At Conservation International, we have always considered ourselves and everyone associated with us as family. In the wake of the coronavirus pandemic, this sense of community is more important and meaningful than ever. I know this is a difficult time for all of us. I feel it with my family, my parents and loved ones who live abroad, far from us.
Conservation International’s mission has never seemed more important: To protect nature so that people and the planet thrive together. We know that the significant and unrelenting challenges facing nature will not stop for this pandemic, some will accelerate— and we will continue our work with focus and vigor to deliver on the promises that so many have helped support.
These unsettling days are also a wake-up call, a firm reminder that human well-being is inextricably linked to biodiversity and the health of our planet — whether it's climate change, forest fires, emergent tropical diseases, pandemics, loss of freshwater, etc. — and saving nature is really about saving ourselves.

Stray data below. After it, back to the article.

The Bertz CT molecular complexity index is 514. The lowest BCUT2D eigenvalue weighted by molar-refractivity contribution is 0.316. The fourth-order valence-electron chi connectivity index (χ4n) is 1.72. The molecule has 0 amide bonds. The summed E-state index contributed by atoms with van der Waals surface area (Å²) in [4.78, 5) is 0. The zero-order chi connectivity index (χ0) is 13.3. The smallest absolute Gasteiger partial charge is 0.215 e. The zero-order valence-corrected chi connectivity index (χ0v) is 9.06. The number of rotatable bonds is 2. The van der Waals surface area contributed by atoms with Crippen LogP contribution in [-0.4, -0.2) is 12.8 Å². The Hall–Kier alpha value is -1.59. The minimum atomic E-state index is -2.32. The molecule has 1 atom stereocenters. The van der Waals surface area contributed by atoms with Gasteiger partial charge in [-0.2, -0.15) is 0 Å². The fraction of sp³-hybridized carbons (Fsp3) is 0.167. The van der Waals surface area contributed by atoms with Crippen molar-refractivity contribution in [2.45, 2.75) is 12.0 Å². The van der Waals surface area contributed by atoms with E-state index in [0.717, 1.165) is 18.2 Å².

Over our 33-year history, Conservation International has faced many challenges — though nothing quite like this. Our approach in the face of adversity has never been to retreat, to give in to fear and distrust, but rather to find a way forward, guided by science, acting with swiftness and compassion. Now we will do the same. Although we are in perilous waters, we are confident that we will, as a community, support one another and emerge stronger.
Now is the time to take a deep breath, center ourselves and recommit to our mission to protect nature for people. From there, as always, our work continues. We are here for each other and Conservation International is here for you.
Cover image: A forest in New Caledonia (© Shawn Heinrichs)